Barbara Mitchell makes Chicken Cordon Bleu

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On the weekends Barbara Mitchell tends a cooking fire at a historical farm, but during the week she prefers modern recipes and cooking devises.

 

George LeClaire | Staff Photographer

Barbara Mitchell's Chicken Cordon Bleu

 

George LeClaire | Staff Photographer

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Barbara Mitchell makes Chicken Cordon Bleu

Historical cooking a hobby but cook prefers modern conveniences

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print story Published: 8/12/2009 12:04 AM | Updated: 8/15/2009 7:15 AM

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Playing the part of a 19th century German farm wife, cooking over a wood stove and hauling water from the well, suits Barbara Mitchell just fine a couple days a month as a volunteer at Spring Valley Nature Center in Schaumburg.

But at home in Hoffman Estates this thoroughly modern retiree embraces her electric appliances, indoor plumbing and nearby grocery stores.

"I don't know if I'd like to live that far back, with 365 days a year of work," she says.

Still, Barbara looks forward to working on the 1880s Heritage Farm, dressed in period clothes, demonstrating typical German farm dishes and offering tours to visitors to the farm with its Belgian draft horses, shorthorn cows, pigs, ducks, geese and chickens.

"It's all the things I like to do, cooking, gardening, sewing," she says. "It's a little piece of heaven stuck within all the industry, shopping and housing developments."

At home Barbara cooks from scratch and grows herbs and a few vegetables in her backyard garden, but at least she doesn't have to slaughter and butcher her own hogs and poultry, milk the cows and churn butter.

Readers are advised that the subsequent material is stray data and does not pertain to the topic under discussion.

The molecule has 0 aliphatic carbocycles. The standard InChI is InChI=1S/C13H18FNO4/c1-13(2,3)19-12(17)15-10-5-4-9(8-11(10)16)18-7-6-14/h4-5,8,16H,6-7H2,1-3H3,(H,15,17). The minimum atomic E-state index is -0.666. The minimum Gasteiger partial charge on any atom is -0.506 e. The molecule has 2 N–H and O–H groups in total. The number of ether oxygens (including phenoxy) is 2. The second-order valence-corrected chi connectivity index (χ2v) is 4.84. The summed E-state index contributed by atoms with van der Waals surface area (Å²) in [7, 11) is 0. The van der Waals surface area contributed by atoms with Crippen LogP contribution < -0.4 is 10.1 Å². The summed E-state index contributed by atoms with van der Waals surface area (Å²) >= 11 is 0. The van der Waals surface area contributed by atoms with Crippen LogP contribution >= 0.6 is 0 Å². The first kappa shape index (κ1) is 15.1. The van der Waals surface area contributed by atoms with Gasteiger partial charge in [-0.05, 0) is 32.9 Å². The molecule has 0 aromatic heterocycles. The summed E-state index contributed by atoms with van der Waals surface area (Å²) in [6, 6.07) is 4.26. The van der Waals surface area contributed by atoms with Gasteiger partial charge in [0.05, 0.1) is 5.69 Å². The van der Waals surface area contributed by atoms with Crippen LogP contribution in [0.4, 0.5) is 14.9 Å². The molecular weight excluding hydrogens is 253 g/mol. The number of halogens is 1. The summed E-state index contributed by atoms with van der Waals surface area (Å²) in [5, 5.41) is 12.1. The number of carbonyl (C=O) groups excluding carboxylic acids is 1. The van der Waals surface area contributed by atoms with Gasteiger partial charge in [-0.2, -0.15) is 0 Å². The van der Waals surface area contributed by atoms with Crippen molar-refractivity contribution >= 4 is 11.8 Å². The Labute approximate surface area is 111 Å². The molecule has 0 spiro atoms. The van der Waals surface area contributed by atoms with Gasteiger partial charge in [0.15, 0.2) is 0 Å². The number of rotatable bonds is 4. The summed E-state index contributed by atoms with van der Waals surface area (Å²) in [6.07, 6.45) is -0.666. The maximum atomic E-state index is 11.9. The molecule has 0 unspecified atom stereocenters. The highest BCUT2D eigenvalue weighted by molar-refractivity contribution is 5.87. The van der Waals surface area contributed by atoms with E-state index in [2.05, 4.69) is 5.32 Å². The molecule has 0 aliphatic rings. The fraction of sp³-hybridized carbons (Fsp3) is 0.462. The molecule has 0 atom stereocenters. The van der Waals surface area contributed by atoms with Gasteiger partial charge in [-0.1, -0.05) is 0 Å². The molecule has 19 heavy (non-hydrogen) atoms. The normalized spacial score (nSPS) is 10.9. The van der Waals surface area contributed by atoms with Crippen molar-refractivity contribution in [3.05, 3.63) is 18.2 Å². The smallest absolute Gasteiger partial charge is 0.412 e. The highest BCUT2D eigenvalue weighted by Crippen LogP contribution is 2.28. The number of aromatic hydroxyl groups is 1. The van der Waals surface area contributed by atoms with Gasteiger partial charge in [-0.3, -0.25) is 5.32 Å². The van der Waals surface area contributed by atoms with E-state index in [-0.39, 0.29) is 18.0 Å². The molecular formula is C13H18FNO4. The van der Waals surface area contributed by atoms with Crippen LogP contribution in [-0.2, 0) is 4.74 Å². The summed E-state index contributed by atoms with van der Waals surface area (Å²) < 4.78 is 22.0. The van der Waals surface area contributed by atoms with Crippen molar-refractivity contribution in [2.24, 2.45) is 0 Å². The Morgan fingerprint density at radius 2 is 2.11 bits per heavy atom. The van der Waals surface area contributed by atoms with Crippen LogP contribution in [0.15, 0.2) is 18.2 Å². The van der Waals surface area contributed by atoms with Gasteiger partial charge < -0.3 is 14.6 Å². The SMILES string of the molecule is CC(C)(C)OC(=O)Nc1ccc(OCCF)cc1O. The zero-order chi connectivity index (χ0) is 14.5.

"I cook most nights, and I plan around whatever is on sale," she says. "I like the whole process; I'd rather go to the grocery store than shop for clothes."

Salads are a top priority, especially for her husband, Douglas, who she suspects is "part rabbit."

The first things she preps each night for dinner are fresh salad dressing and greens.

"I make something different every day," she says. But each dressing starts the same way: combine minced garlic with extra virgin olive oil, fresh herbs and salt and let sit 30 minutes to infuse the oil. Then she adds flavor boosters like Dijon mustard, balsamic vinegar and sherry, as in today's recipe.

For main courses Barbara spans the globe, experimenting with Indonesian bean stew, Mexican poblano pot roast, Indian chutneys and fried nuts, spanakopita, risotto and classic French specialties from her favorite chef, Julia Child.

Barbara substitutes chicken for rabbit in one of Child's all-day projects, a pot pie-like dish with fennel seeds, lemon rind, leeks, celery and wine sauce.

"The house smells wonderful," says Barbara, who offers us another French classic, Chicken Cordon Bleu, with a twist.

Instead of the classic smoked ham and Swiss cheese filling Barbara layers in prosciutto and fontina or asiago cheese. The Italian ham reappears in a tomato-wine sauce.

Instead of birthday cake, Barbara prefers her mother's Raspberry Delight, a no-cook dessert made with raw eggs, so be sure to substitute pasteurized if you have concerns.

For new ideas Barbara combs through cookbooks and newspapers. She's a fan of PBS's "America's Test Kitchen" with Christopher Kimball and "The America's Test Kitchen Family Cookbook."

"They offer tips I never thought of doing," she says. "They recommend food products and equipment."

I bet if we ask, Kimball just might schedule a 19th century Test Kitchen episode comparing wood-burning stoves and techniques for plucking chicken.

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